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FBI Impersonator Held in $225K Swindle

Wednesday, April 17, 2013

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A former Ohio real-estate executive has been charged with impersonating a federal agent and diverting money from FBI construction contracts to defraud several companies of more than $225,000.

Robert J. Berryhill, 51, of Aurora, OH, is accused of creating a fictitious company as a way to siphon money from federal construction projects for his personal use.

He used the money to restore his vintage Corvette sports car, according to prosecutors, citing a nine-count criminal information filed against Berryhill on April 3.

Vintage Corvette
Kowloonese / Wikimedia Commons

Prosecutors say Robert J. Berryhill used the money to have his vintage Corvette (not pictured) restored and line his pockets with more than $225,000.

Berryhill, who served as the senior vice president of Carnegie Management and Development Corp. of Westlake, OH, also allegedly posed as a FBI employee to demand that a false invoice be paid.

‘Pockets Lined’

Berryhill is charged with five counts of mail fraud, two counts of wire fraud, and one count each of aggravated identity theft and false personation of an officer or employee of the United States, according to Steven M. Dettelbach, Attorney for the Northern District of Ohio.

“This defendant is accused of abusing the trust of his employer, his colleagues and his customers in an effort to enrich himself,” said Dettelbach. “He is accused of using public contracts as a way to get his Corvette restored and his pockets lined with hundreds of thousands of dollars.”

The mail and wire fraud charges each carry up to 20 years in prison; the identity theft, up to two years; and the impersonation charge, up to three years. However, a spokesman for the U.S. Attorney’s Office said Berryhill was “likely looking at a little over six years” in prison.

FBI Building Contracts

Berryhill's scheme included two construction projects for FBI offices in Indiana and Tennessee, according to prosecutors. Carnegie is a privately held real-estate company with a business division that focuses specifically on government office buildings.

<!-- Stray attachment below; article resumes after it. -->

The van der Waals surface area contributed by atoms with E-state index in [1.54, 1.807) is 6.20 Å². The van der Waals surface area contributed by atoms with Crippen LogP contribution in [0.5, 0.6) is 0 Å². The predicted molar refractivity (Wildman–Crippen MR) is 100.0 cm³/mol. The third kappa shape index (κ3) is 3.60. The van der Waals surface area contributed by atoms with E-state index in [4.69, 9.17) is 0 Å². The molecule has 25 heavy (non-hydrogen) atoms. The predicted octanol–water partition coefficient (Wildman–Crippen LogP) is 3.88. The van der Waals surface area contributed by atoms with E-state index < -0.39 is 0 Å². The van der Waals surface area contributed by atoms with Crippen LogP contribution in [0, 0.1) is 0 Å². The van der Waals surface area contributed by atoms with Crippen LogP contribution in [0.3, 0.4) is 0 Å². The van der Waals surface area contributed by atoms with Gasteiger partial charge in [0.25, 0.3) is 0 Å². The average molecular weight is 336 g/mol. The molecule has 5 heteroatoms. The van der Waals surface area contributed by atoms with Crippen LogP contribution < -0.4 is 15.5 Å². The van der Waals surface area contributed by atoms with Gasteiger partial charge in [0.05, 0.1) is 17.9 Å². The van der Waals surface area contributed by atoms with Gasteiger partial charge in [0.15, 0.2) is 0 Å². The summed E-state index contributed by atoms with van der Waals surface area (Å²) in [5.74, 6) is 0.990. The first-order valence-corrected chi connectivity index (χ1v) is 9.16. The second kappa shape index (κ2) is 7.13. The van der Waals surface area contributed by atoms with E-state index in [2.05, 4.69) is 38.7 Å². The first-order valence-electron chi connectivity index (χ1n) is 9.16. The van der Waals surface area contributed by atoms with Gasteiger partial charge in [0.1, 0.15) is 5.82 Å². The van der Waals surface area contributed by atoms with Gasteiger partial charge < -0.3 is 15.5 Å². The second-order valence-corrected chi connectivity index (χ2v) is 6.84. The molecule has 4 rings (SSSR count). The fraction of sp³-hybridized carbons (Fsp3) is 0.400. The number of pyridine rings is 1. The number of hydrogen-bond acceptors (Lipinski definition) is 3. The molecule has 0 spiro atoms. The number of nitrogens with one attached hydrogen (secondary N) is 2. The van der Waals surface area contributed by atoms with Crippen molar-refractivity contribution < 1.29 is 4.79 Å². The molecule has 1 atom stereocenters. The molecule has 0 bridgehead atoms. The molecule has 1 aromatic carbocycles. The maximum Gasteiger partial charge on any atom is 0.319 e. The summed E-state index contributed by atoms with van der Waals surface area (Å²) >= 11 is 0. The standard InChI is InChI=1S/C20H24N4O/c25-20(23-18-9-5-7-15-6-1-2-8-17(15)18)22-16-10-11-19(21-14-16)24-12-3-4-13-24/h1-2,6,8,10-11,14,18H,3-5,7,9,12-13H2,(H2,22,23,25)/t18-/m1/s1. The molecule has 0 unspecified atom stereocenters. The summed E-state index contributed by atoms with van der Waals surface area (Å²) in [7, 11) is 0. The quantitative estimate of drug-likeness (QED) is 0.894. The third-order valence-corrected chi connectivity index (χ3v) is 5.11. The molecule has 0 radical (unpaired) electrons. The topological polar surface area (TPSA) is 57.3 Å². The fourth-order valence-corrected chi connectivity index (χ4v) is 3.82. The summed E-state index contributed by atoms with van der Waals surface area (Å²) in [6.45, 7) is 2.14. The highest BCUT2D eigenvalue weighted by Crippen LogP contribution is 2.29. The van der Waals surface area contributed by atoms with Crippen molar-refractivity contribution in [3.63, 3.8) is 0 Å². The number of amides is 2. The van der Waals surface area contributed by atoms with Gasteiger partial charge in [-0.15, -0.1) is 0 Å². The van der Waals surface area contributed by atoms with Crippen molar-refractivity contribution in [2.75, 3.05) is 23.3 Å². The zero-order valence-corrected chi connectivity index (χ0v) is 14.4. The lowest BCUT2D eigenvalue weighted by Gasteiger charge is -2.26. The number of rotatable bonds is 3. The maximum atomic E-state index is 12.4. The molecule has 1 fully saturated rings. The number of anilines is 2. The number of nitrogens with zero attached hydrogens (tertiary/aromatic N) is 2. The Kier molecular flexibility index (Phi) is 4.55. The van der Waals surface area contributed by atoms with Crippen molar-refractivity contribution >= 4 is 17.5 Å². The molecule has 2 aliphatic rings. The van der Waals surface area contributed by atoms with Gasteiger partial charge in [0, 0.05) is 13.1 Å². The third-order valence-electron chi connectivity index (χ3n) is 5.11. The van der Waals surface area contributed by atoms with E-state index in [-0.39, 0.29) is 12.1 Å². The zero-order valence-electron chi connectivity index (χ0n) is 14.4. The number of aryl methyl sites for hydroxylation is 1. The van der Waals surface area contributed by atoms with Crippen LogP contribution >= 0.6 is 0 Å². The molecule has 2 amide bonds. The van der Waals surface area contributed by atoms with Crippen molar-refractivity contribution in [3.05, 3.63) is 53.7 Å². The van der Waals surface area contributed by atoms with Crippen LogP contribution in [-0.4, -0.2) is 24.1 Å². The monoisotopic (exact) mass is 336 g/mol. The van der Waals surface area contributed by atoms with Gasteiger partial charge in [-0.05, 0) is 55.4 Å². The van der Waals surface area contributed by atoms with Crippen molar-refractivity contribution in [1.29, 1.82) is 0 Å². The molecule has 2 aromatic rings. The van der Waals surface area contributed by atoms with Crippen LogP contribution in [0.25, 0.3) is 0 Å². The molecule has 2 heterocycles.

In August 2007 and March 2009, two Carnegie-managed companies, Knoxbi Company LLC and Indy-Fedreau LLC, won contracts to construct FBI offices in Knoxville, TN, and Indianapolis, respectively.

The on-site general contractor for the Tennessee building was Blaine Construction Company; the general contractor for the Indiana office was Welty Building Company, according to the information.

Indianapolis FBI office
fbi.gov

Berryhill was charged with creating a fictitious company to submit false invoices to Welty Building Co., the general contractor on the FBI's new Indianapolis office.

From August 2008 to September 2009, Berryhill allegedly defrauded his employer by creating a fictitious contracting company and submitting false invoices to the general contractors on those projects.

He was fired in 2009, after the fraud was discovered, according to a news report on Cleveland.com. Berryhill had worked for Carnegie for more than a decade, the report said.

Fake Company, False Invoices

The criminal information says Berryhill made up a contracting company called American Excavators Company (AEC) for the purpose of submitting invoices to divert Carnegie monies to his personal use.

He also created false invoices in the name of Ore Enterprises—the Pennsylvania company Berryhill hired to restore his vintage Corvette—and then submitted those documents to the general contractors.

The general contractors paid the invoices, then passed on the cost to Knoxbi and Indy-Fedreau for final payment, according to the information.

Overall, Berryhill raked in at least $225,919, prosecutors alleged.

Impersonating FBI Employee

Berryhill is also accused of pretending to be an FBI employee identified as “W.C.M.” to collect on a payment.

On July 28, 2008, he demanded that Blaine Construction pay an invoice from Ore regarding the construction of the FBI building in Knoxville, according to the information.

The case resulted from an investigation conducted by Federal Bureau of Investigation and was handled by Assistant United States Attorney Robert J. Patton.

   

Tagged categories: Commercial Construction; Construction; Contractors; Criminal acts; Ethics; Office Buildings

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